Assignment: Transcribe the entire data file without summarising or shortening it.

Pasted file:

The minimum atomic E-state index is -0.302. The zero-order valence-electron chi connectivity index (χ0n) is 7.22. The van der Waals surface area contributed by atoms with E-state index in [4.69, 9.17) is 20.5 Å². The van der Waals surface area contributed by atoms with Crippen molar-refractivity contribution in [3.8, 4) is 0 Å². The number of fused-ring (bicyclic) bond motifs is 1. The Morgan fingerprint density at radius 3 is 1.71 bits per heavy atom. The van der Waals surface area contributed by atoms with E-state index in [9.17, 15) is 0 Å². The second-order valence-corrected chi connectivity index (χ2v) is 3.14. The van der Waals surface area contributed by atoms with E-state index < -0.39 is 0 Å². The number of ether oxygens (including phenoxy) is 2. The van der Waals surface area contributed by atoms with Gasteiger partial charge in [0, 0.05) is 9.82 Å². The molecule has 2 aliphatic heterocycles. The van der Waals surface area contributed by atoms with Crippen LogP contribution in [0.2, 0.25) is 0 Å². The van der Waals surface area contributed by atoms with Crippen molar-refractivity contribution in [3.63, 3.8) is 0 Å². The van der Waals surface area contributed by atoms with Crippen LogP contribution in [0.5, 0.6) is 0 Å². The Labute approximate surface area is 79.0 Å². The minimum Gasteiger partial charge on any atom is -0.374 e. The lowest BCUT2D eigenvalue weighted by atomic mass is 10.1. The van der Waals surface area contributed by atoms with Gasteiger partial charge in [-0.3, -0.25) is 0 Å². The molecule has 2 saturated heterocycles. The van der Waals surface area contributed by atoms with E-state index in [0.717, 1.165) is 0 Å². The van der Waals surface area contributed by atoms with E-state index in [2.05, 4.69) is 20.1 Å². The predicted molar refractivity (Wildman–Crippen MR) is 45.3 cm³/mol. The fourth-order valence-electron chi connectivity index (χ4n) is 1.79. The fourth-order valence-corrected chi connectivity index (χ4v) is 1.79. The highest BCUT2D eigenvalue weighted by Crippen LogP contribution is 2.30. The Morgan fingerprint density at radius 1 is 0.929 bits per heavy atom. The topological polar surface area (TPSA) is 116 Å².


The minimum atomic E-state index is -0.302. The zero-order valence-electron chi connectivity index (χ0n) is 7.22. The van der Waals surface area contributed by atoms with E-state index in [4.69, 9.17) is 20.5 Å². The van der Waals surface area contributed by atoms with Crippen molar-refractivity contribution in [3.8, 4) is 0 Å². The number of fused-ring (bicyclic) bond motifs is 1. The Morgan fingerprint density at radius 3 is 1.71 bits per heavy atom. The van der Waals surface area contributed by atoms with E-state index in [9.17, 15) is 0 Å². The second-order valence-corrected chi connectivity index (χ2v) is 3.14. The van der Waals surface area contributed by atoms with E-state index < -0.39 is 0 Å². The number of ether oxygens (including phenoxy) is 2. The van der Waals surface area contributed by atoms with Gasteiger partial charge in [0, 0.05) is 9.82 Å². The molecule has 2 aliphatic heterocycles. The van der Waals surface area contributed by atoms with Crippen LogP contribution in [0.2, 0.25) is 0 Å². The van der Waals surface area contributed by atoms with Crippen molar-refractivity contribution in [3.63, 3.8) is 0 Å². The van der Waals surface area contributed by atoms with Crippen LogP contribution in [0.5, 0.6) is 0 Å². The Labute approximate surface area is 79.0 Å². The minimum Gasteiger partial charge on any atom is -0.374 e. The lowest BCUT2D eigenvalue weighted by atomic mass is 10.1. The van der Waals surface area contributed by atoms with Gasteiger partial charge in [-0.3, -0.25) is 0 Å². The molecule has 2 saturated heterocycles. The van der Waals surface area contributed by atoms with E-state index in [0.717, 1.165) is 0 Å². The van der Waals surface area contributed by atoms with E-state index in [2.05, 4.69) is 20.1 Å². The predicted molar refractivity (Wildman–Crippen MR) is 45.3 cm³/mol. The fourth-order valence-electron chi connectivity index (χ4n) is 1.79. The fourth-order valence-corrected chi connectivity index (χ4v) is 1.79. The highest BCUT2D eigenvalue weighted by Crippen LogP contribution is 2.30. The Morgan fingerprint density at radius 1 is 0.929 bits per heavy atom. The topological polar surface area (TPSA) is 116 Å².